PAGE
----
While I was writing my first impression post, I was thinking about how to utilize both cores. I grew up on Arduino, which is single core, and wasn’t really messing around that much with ESP, nor big Pi’s. That was, until now. For some reason, the first thing I thought when browsing throught C++ SDK Reference was “how can I use both of these cores? Is it as painful as on desktop?” Well, I have answers for you, with some code.
So, the first thing you do when learning something new, you are going for the simplest stuff that you can think of. And for me, the simplest thing that I can think of that could be done on microcontroller is blinking LEDs. So naturally, I wanted to know, if I can utilize both cores to blink two LEDs with independent timing. But to explain stuff in better detail, let’s firt see, how you would approach this on single core board.
On Arduino boards, there is this little function called
millis(), that lot of people get confused about. I don’t understand why, as it simply uses one of AtMega8’s timers to count, how many milliseconds elapsed since the processor booted up. You can compare this value with whatever you want, and do math with it. And if you know what modulo is, you probably now know, how to blink 2 LEDs with different speed. You just check at different values, and if they are true, you blink. Simple.
// get the state of the counter; how many ms has elapsed
This would be some simplified code for blinking two LEDs with different speeds on Arduino. But how about Pico.
If you dig into the documentation, you’ll find out that the lovely devs left us with quite a few methods to access the multicore API. What we are interested in is
multicore_launch_core1() function. It takes just one parameter, and that is the name of the function that shall be executed on second core. That is it. So, let’s write a simple program that blinks the on-board LED with 333ms delays, and LED on GPIO 0 with 500ms delays.
// import libraries
It is really that simple. I’ll attach the
CMakeLists.txt, so you can compile and try for yourself.
As it’s well known, handling data between cores/threads is not an easy task. On desktop particuraly, it is really, really complex and you can run into difficult situations. Fortunately for us, everything on Pico is very well documented and set up, so you don’t need anything really special to pass data between cores.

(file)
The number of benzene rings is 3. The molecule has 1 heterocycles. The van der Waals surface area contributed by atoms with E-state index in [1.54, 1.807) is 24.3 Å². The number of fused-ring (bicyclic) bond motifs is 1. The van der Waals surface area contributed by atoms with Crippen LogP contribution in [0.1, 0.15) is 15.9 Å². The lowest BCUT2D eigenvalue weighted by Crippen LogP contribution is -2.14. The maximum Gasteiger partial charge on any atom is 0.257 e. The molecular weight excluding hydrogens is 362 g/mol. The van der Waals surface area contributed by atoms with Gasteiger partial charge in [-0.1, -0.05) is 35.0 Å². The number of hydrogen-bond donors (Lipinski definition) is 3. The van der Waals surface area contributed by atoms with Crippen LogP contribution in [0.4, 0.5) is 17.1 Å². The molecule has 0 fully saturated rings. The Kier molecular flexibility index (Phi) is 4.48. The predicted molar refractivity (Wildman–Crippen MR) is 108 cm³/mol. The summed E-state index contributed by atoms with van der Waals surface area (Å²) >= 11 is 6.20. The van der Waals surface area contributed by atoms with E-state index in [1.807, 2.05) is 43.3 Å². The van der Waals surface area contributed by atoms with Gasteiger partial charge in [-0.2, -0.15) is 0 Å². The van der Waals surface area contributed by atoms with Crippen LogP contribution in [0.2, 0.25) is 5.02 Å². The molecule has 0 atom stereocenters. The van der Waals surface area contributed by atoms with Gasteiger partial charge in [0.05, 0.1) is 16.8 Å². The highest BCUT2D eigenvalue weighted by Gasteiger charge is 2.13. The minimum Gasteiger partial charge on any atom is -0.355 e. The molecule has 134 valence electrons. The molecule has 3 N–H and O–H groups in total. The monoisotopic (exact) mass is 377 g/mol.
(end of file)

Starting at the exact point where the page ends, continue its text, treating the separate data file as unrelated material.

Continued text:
There are two FIFO (First In, First Out registers, each 32-bits wide and 8 entries deep. One can be only used to write from core0, and the other only to write from core1. They both can be read from both cores. That means you can essentially have full duplex communication between cores. But that’s not important. There are few, really self explanatory methods that utilizes these registers. And one very important note, every time you push something onto the FIFO, a corresponding IRQ will be set. Since those operations are not asynchronous, you HAVE to use the interrupts, and handle them accordingly. So, let’s dive into the program.
// import libraries
As we can see, it is nothing really difficult. It took me some time to figure out which interrupt flags correspond to FIFO registers, but eventually I managed to get it to work. How does it works then? Well, it’s commented, go and read the comments.
But for you lazy people, here’s TLDR:
We set up a handler, that prints stuff from FIFO stack. Then, we wait for the interrupt on the core1, while doing some important stuff. On the core0, we take measurement from one of the ADCs each second, and push the value onto the FIFO. When this happens, interrupt request occurs that is handled on core1. Core0 can meanwhile still take measurements and push them onto the stack.
Aaaand I almsot forgot, here’s the
That will be it for program showcase, I think you should get a pretty good idea of how this thing works. It is really simple, and the idea behind it is extremely clever - using the FIFO registers solved so much hassle that would otherwise had to be solved by shennanigans regarding protected memory and heaps. It is well thought system, and after a bit of getting used to, it is no big deal.